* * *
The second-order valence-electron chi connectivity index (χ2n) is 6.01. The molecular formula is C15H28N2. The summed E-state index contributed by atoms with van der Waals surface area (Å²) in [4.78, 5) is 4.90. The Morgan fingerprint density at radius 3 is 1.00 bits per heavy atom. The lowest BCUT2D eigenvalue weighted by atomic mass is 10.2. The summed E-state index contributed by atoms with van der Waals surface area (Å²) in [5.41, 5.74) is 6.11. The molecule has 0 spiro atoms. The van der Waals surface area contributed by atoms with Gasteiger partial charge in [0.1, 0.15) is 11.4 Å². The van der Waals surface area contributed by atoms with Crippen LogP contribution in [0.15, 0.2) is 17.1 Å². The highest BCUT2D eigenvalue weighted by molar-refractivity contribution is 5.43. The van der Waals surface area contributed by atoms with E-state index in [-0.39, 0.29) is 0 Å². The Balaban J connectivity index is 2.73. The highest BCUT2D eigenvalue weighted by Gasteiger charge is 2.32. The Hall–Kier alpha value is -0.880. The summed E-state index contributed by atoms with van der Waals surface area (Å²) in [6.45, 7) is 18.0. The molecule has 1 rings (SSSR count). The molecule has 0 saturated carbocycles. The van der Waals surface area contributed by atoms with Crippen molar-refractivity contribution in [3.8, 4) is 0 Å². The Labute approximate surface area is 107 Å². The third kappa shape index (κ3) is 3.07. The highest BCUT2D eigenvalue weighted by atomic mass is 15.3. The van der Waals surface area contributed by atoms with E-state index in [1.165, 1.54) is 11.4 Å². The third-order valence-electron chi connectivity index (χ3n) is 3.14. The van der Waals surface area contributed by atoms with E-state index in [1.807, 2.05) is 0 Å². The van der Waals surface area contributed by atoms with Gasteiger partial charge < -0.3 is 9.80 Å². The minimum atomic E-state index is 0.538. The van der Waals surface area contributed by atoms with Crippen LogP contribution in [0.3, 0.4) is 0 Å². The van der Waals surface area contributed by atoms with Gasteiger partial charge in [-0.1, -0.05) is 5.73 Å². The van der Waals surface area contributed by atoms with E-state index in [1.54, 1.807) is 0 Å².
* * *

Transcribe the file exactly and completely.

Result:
The second-order valence-electron chi connectivity index (χ2n) is 6.01. The molecular formula is C15H28N2. The summed E-state index contributed by atoms with van der Waals surface area (Å²) in [4.78, 5) is 4.90. The Morgan fingerprint density at radius 3 is 1.00 bits per heavy atom. The lowest BCUT2D eigenvalue weighted by atomic mass is 10.2. The summed E-state index contributed by atoms with van der Waals surface area (Å²) in [5.41, 5.74) is 6.11. The molecule has 0 spiro atoms. The van der Waals surface area contributed by atoms with Gasteiger partial charge in [0.1, 0.15) is 11.4 Å². The van der Waals surface area contributed by atoms with Crippen LogP contribution in [0.15, 0.2) is 17.1 Å². The highest BCUT2D eigenvalue weighted by molar-refractivity contribution is 5.43. The van der Waals surface area contributed by atoms with E-state index in [-0.39, 0.29) is 0 Å². The Balaban J connectivity index is 2.73. The highest BCUT2D eigenvalue weighted by Gasteiger charge is 2.32. The Hall–Kier alpha value is -0.880. The summed E-state index contributed by atoms with van der Waals surface area (Å²) in [6.45, 7) is 18.0. The molecule has 1 rings (SSSR count). The molecule has 0 saturated carbocycles. The van der Waals surface area contributed by atoms with Crippen molar-refractivity contribution in [3.8, 4) is 0 Å². The Labute approximate surface area is 107 Å². The third kappa shape index (κ3) is 3.07. The highest BCUT2D eigenvalue weighted by atomic mass is 15.3. The van der Waals surface area contributed by atoms with E-state index in [1.165, 1.54) is 11.4 Å². The third-order valence-electron chi connectivity index (χ3n) is 3.14. The van der Waals surface area contributed by atoms with E-state index in [1.807, 2.05) is 0 Å². The van der Waals surface area contributed by atoms with Gasteiger partial charge < -0.3 is 9.80 Å². The minimum atomic E-state index is 0.538. The van der Waals surface area contributed by atoms with Crippen LogP contribution in [0.3, 0.4) is 0 Å². The van der Waals surface area contributed by atoms with Gasteiger partial charge in [-0.1, -0.05) is 5.73 Å². The van der Waals surface area contributed by atoms with E-state index in [1.54, 1.807) is 0 Å².